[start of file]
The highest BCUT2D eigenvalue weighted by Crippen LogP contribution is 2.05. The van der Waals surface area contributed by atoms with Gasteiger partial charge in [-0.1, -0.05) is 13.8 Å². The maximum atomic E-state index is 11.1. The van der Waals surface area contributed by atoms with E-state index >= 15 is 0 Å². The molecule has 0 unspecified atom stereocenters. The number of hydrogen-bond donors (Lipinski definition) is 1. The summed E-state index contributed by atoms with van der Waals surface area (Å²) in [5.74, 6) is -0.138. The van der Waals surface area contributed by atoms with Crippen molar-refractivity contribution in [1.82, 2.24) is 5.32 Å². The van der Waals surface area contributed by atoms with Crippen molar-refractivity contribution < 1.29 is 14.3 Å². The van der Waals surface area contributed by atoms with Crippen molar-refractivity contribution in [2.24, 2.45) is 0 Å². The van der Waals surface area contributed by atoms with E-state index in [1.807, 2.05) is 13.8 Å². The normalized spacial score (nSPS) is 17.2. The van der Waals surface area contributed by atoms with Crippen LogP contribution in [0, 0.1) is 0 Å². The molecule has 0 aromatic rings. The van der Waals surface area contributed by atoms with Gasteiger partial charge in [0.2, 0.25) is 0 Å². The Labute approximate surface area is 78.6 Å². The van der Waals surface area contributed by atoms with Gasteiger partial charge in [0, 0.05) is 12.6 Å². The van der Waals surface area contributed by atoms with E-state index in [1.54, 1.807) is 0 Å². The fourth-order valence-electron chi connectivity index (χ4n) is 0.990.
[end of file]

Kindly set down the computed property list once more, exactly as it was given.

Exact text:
The highest BCUT2D eigenvalue weighted by Crippen LogP contribution is 2.05. The van der Waals surface area contributed by atoms with Gasteiger partial charge in [-0.1, -0.05) is 13.8 Å². The maximum atomic E-state index is 11.1. The van der Waals surface area contributed by atoms with E-state index >= 15 is 0 Å². The molecule has 0 unspecified atom stereocenters. The number of hydrogen-bond donors (Lipinski definition) is 1. The summed E-state index contributed by atoms with van der Waals surface area (Å²) in [5.74, 6) is -0.138. The van der Waals surface area contributed by atoms with Crippen molar-refractivity contribution in [1.82, 2.24) is 5.32 Å². The van der Waals surface area contributed by atoms with Crippen molar-refractivity contribution < 1.29 is 14.3 Å². The van der Waals surface area contributed by atoms with Crippen molar-refractivity contribution in [2.24, 2.45) is 0 Å². The van der Waals surface area contributed by atoms with E-state index in [1.807, 2.05) is 13.8 Å². The normalized spacial score (nSPS) is 17.2. The van der Waals surface area contributed by atoms with Crippen LogP contribution in [0, 0.1) is 0 Å². The molecule has 0 aromatic rings. The van der Waals surface area contributed by atoms with Gasteiger partial charge in [0.2, 0.25) is 0 Å². The Labute approximate surface area is 78.6 Å². The van der Waals surface area contributed by atoms with Gasteiger partial charge in [0, 0.05) is 12.6 Å². The van der Waals surface area contributed by atoms with E-state index in [1.54, 1.807) is 0 Å². The fourth-order valence-electron chi connectivity index (χ4n) is 0.990.